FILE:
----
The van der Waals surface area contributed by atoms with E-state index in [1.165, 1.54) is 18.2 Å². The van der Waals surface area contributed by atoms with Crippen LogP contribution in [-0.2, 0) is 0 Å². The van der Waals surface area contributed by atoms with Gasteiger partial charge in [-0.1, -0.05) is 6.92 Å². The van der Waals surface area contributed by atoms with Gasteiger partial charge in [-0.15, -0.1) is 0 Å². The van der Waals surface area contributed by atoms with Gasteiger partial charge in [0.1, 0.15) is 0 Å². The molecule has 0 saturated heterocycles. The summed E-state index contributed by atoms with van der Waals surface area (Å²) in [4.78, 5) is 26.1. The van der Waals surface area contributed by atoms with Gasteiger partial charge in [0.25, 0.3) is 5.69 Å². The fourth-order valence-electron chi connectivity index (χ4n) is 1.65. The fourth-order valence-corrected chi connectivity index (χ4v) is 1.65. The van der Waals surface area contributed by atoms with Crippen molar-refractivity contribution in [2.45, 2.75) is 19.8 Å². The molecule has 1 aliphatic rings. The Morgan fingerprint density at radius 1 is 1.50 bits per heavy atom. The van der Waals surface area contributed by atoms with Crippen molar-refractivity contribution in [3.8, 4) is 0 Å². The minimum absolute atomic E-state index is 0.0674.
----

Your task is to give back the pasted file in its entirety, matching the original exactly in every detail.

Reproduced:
The van der Waals surface area contributed by atoms with E-state index in [1.165, 1.54) is 18.2 Å². The van der Waals surface area contributed by atoms with Crippen LogP contribution in [-0.2, 0) is 0 Å². The van der Waals surface area contributed by atoms with Gasteiger partial charge in [-0.1, -0.05) is 6.92 Å². The van der Waals surface area contributed by atoms with Gasteiger partial charge in [-0.15, -0.1) is 0 Å². The van der Waals surface area contributed by atoms with Gasteiger partial charge in [0.1, 0.15) is 0 Å². The molecule has 0 saturated heterocycles. The summed E-state index contributed by atoms with van der Waals surface area (Å²) in [4.78, 5) is 26.1. The van der Waals surface area contributed by atoms with Gasteiger partial charge in [0.25, 0.3) is 5.69 Å². The fourth-order valence-electron chi connectivity index (χ4n) is 1.65. The fourth-order valence-corrected chi connectivity index (χ4v) is 1.65. The van der Waals surface area contributed by atoms with Crippen molar-refractivity contribution in [2.45, 2.75) is 19.8 Å². The molecule has 1 aliphatic rings. The Morgan fingerprint density at radius 1 is 1.50 bits per heavy atom. The van der Waals surface area contributed by atoms with Crippen molar-refractivity contribution in [3.8, 4) is 0 Å². The minimum absolute atomic E-state index is 0.0674.